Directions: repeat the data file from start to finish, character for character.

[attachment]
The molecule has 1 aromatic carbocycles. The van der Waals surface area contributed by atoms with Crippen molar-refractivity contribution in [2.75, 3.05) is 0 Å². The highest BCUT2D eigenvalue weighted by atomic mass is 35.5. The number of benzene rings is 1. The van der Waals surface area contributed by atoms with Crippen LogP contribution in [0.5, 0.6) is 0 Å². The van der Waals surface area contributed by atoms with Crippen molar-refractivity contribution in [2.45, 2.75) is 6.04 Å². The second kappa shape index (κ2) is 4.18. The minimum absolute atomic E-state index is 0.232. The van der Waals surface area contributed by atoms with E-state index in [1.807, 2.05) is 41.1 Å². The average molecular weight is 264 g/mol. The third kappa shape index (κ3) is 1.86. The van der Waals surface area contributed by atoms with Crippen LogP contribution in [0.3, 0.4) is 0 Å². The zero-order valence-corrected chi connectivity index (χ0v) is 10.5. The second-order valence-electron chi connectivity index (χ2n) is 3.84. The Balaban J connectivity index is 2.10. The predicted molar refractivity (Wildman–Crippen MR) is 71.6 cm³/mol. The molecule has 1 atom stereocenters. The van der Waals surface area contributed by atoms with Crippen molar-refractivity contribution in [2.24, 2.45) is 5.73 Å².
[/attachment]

The molecule has 1 aromatic carbocycles. The van der Waals surface area contributed by atoms with Crippen molar-refractivity contribution in [2.75, 3.05) is 0 Å². The highest BCUT2D eigenvalue weighted by atomic mass is 35.5. The number of benzene rings is 1. The van der Waals surface area contributed by atoms with Crippen LogP contribution in [0.5, 0.6) is 0 Å². The van der Waals surface area contributed by atoms with Crippen molar-refractivity contribution in [2.45, 2.75) is 6.04 Å². The second kappa shape index (κ2) is 4.18. The minimum absolute atomic E-state index is 0.232. The van der Waals surface area contributed by atoms with E-state index in [1.807, 2.05) is 41.1 Å². The average molecular weight is 264 g/mol. The third kappa shape index (κ3) is 1.86. The van der Waals surface area contributed by atoms with Crippen LogP contribution in [0.3, 0.4) is 0 Å². The zero-order valence-corrected chi connectivity index (χ0v) is 10.5. The second-order valence-electron chi connectivity index (χ2n) is 3.84. The Balaban J connectivity index is 2.10. The predicted molar refractivity (Wildman–Crippen MR) is 71.6 cm³/mol. The molecule has 1 atom stereocenters. The van der Waals surface area contributed by atoms with Crippen molar-refractivity contribution in [2.24, 2.45) is 5.73 Å².